Why does foam in a rotating liquid accumulate near the centre?

I first noticed this while having a coffee. When the coffee was rotating in the cup, most of its foam accumulated near the centre. I recreated the effect with some soap and water. The accumulated foam formed a beautiful dome. You can see the dome formation in detail in this video.

Side view

Top view

I wonder what causes this pattern formation. I would expect the foam to move away from the centre due to centrifugal forces, but that's not what I see. I believe there's something else to it. So here's the question in short:

Why does foam accumulate near the centre of rotating fluids?

Also, why there is a characteristic dome shape for the accumulated foam?

The water experiences a greater centrifugal force than the bubbles

Both the bubbles and the water experience a centrifugal force. However, since the centrifugal force is given by:

$$F_c = m R \omega ^2$$

You can see that a more massive object (the water) will experience a greater centrifugal force. From the perspective of the rotating frame, those forces would look like the pink arrows below:

Thus the water at the same $$R$$ as the bubble will flow around the bubble, shoving it closer to the center of rotation. Of course, the bubbles still rise to the surface, so they rise in a pile and cause the bubble bulge in your picture:

This is the same principle by which a centrifuge operates, but instead of throwing the heavier material to the outside of the rotating water, it throws the lighter objects towards the center of the rotating water.

• Isn't the relevant thing here the acceleration, not the force? Commented Nov 21, 2019 at 8:41
• Nice answer with diagrams, but centrifugal force? [sic] No such thing! Commented Nov 22, 2019 at 2:59
• I don’t know who started this meme, but it needs to die. Forces in non-inertial reference frames deserve names like any other force. Here’s another one: Coriolis force.
– cms
Commented Nov 22, 2019 at 22:27
• www2.physics.uiowa.edu/~rmerlino/1701_F_16/… Commented Nov 22, 2019 at 22:59
• You can create names for fictitious forces in non-inertial reference frames, but they are still fictitious. Imagine being in a closed box that periodically lurches left and right and forward and back. You can perform experimental measurements within this box and name this bizarre force . You can correctly account for measurements and results by factoring in this Gollywobble force, but it’s still a fictitious force that is a result of using a non-inertial frame of reference, it doesn’t exist. So too centrifugal force is fictitious and doesn’t exist, despite having a widely recognized name. Commented Nov 23, 2019 at 17:12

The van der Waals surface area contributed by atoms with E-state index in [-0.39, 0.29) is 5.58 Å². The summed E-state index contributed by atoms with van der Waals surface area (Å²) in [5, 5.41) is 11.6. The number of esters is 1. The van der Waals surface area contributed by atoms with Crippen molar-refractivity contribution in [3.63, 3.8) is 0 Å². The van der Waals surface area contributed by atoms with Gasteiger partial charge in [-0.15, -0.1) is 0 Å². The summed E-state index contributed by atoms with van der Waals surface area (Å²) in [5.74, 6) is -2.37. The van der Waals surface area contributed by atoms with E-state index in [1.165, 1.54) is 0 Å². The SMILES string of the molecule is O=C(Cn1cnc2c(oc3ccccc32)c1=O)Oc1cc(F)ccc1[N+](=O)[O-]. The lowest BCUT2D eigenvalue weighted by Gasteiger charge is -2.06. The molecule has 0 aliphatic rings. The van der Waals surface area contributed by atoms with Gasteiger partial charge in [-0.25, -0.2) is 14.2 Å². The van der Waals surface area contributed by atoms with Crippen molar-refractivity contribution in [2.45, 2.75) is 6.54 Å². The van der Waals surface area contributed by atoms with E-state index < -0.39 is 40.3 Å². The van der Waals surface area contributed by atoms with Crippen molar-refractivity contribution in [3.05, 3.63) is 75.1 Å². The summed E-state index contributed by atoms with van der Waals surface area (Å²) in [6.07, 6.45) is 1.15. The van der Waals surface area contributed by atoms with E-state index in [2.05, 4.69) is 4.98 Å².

Well it is simple, first of all let us look at a sub problem. Let's ask what would be the shape of the surface of the fluid in case of a uniform angular rotation. I am, for simplicity, assuming that the fluid has no turbulence and it is uniformly dense.

Every classical physics problem can be analysed using free body diagrams, and if you draw one for these, you will find that there are two forces acting on a mass element, one the centrifugal force on it (I have done the analysis from the frame of the axis) and other gravity. Now we use the following property of liquids: they can't withstand shear force, i.e. they will distribute in such a way that the net force on the fluid is perpendicular to the fluid surface.

Now we are ready to deal with the problem. If you analyse the free body diagram, you will find that $$\frac{dy}{dr}=\omega^2r$$

If you solve this differential equation you will get the following result $$y=\frac{\omega^2r^2}{2}$$ Which basically means that the fluid surface is like a parabola (technically it's a paraboloid)

Now I am going to assume one more thing: that the density of the foam is much less compared to that of the fluid, which means that it isn't going to affect the distribution of the fluid.

Now from here it must be clear that the liquid is forming a kind of gravitational well (it is definitely not the right term, but is quite useful) which causes the foam to accumulate on the center.

• However I have no clue about the dome shape Commented Nov 20, 2019 at 17:59
• Doesn't the centrifugal force affect the foam the same way as the fluid? Your analysis didn't assume any mass or density, so the same argument should hold for the foam. Commented Nov 20, 2019 at 19:31
• Yes, the centrifugal force does act on water but it's negligible compared to the force on water Commented Nov 21, 2019 at 11:10